While Cost Is Key, Green Interiors Projects Can Be Sold On Other Benefits

By Mike Plotnick  
OTHER PARTS OF THIS ARTICLEPt. 1: How Facility Managers Can Sell And Implement Green Interiors ProjectsPt. 2: Facility Managers Can Use Formal Sustainability Policy To Build Support For Green Interiors InitiativesPt. 3: Show Sustainability Doesn't Cost More To Gain Approval For Green Interiors ProjectsPt. 4: This Page

Demonstrating how a specific action saves money — either immediately or in the future — can be a compelling measure of its success. But dollars and cents are not necessarily a green interiors project's most significant outcome. The other benefits of green interiors projects can help facility managers gain approval.

"ROI is key, but it's often not a driver, because there's a greater acceptance that the payback is on the human factor side, the management of risk side, or the recruitment and retention side," Taylor says.

Everyday Green

Even if there's not a formal building or renovation project on the horizon, there are plenty of immediate, affordable opportunities to move forward with greening strategies that make a tangible impact.

Potential sustainable enhancements are numerous — from installing occupancy sensors, to replacing faucets and fixtures, to choosing low-emitting materials, to launching recycling programs. Technological advancements and market demand have also led to a new generation of energy-efficient, affordable LED and higher-efficiency fluorescent lighting options.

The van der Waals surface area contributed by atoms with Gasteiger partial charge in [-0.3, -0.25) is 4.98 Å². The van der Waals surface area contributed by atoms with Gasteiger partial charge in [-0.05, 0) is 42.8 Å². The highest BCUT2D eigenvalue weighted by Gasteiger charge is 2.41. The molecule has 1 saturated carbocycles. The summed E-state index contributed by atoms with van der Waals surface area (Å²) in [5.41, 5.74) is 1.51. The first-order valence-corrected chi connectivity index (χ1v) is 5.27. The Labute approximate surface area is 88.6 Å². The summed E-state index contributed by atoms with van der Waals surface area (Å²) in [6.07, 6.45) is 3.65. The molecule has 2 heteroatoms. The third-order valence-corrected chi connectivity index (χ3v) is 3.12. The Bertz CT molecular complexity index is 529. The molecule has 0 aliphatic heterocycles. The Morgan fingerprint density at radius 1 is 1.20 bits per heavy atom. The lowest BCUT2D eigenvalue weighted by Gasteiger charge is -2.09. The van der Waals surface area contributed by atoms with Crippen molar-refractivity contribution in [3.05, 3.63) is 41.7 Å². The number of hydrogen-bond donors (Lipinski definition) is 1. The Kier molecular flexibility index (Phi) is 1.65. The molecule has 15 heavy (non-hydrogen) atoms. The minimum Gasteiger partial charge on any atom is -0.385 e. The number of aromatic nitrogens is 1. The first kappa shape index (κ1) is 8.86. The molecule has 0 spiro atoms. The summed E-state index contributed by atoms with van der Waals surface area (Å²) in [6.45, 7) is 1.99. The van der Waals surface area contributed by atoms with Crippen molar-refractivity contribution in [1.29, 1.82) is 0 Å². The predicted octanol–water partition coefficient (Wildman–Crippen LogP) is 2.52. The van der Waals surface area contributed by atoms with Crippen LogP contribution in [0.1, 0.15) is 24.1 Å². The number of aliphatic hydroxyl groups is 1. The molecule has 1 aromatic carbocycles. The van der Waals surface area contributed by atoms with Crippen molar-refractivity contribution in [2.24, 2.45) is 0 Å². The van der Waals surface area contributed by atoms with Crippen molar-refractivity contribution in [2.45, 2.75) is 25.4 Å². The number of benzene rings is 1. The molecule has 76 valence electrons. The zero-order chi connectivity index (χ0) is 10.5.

"It's little steps that can contribute to the long-term performance of a building as well as the satisfaction of current occupants and those who will use the space in the future," says Olga Acosta, senior interiors project manager at HKS.

Acosta suggests building on amenities that already exist, such as a cafeteria, deli, fitness center or locker room. "Sustainability is increasingly tied to wellness and convenience, including air quality within buildings, natural light, and amenities that appeal to employees," she says.

Beyond reducing the use of energy, water, and waste, sustainability is increasingly linked to the broader goal of maximizing the overall efficiency of real estate resources.

"We've come a long way in understanding the importance of using fewer materials and generating less waste, but sustainability is really about making the best use of all of your resources, including your real estate," Greenwald says. This perspective may lead an organization to consider alternatives for onsite storage and other unproductive space that doesn't deliver an active return on investment.

Despite the inherent challenges, Wilson believes green interiors projects have the potential to cast facility managers in a much stronger leadership role.

"There's an opportunity to save the company money and other resources, and those are the things that get people noticed in an organization," he says.

Mike Plotnick is a writer specializing in architecture, interior design, engineering, construction and sustainability.

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  posted on 6/12/2013   Article Use Policy

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